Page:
Newly discovered ancient fossils from South Africa provide strong evidence that life existed on Earth 2.2 billion years ago - four times earlier than previously believed.
Conventional scientific wisdom has it that plants and other creatures have only lived on land for about 500 million years, and that landscapes of the early Earth were as barren as Mars.
Now, a new study, led by geologist Gregory J Retallack of the University of Oregon, has presented evidence for life on land that is four times as old.
The evidence involves fossils the size of match heads and connected into bunches by threads in the surface of an ancient soil from South Africa. They have been named Diskagma buttonii, meaning "disc-shaped fragments of Andy Button," but it is unsure what the fossils were, the authors said.
"They certainly were not plants or animals, but something rather more simple," said Retallack, professor of geological sciences and co-director of paleontological collections at the UO's Museum of Natural and Cultural History.
The fossils, he added, most resemble modern soil organisms called Geosiphon, a fungus with a central cavity filled with symbiotic cyanobacteria.
"There is independent evidence for cyanobacteria, but not fungi, of the same geological age, and these new fossils set a new and earlier benchmark for the greening of the land," he said.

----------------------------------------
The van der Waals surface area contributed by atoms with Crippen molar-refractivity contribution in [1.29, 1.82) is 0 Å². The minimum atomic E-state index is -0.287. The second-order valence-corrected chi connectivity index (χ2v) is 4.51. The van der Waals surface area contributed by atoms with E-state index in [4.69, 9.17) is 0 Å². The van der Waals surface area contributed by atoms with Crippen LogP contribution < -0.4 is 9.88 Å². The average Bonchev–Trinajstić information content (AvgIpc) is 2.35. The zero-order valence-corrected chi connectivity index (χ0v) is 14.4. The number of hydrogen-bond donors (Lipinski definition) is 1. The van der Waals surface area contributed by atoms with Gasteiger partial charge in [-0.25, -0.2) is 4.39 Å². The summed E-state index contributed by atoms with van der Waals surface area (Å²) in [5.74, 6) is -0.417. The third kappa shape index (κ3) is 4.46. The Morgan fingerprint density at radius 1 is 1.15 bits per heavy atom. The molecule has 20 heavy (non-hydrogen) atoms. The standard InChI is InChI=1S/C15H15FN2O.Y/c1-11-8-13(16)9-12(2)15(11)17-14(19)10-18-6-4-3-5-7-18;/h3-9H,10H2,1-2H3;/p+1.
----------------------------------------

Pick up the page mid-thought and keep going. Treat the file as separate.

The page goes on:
"This gains added significance because fossil soils hosting the fossils have long been taken as evidence for a marked rise in the amount of oxygen in the atmosphere at about 2.4 billion to 2.2 billion years ago, widely called the Great Oxidation Event," he added.
Demonstrating that Diskagma are fossils, Retallack said, was a technical triumph because they were too big to be completely seen in a standard microscopic slide and within rock that was too dark to see through in slabs.
The samples were imaged using powerful X-rays of a cyclotron, a particle accelerator, at the Lawrence Berkeley National Laboratory in California.
The images enabled a three-dimensional restoration of the fossils' form: odd little hollow urn-shaped structures with a terminal cup and basal attachment tube.
In their conclusion, the researchers noted that their newly named fossil Diskagma is comparable in morphology and size to Thucomyces lichenoides, a fossil dating to 2.8 billion years ago and also found in South Africa, but its composition, including interior structure and trace elements, is significantly different.
The new fossil, the authors concluded, is a promising candidate for the oldest known eukaryote - an organism with cells that contain complex structures, including a nucleus, within membranes.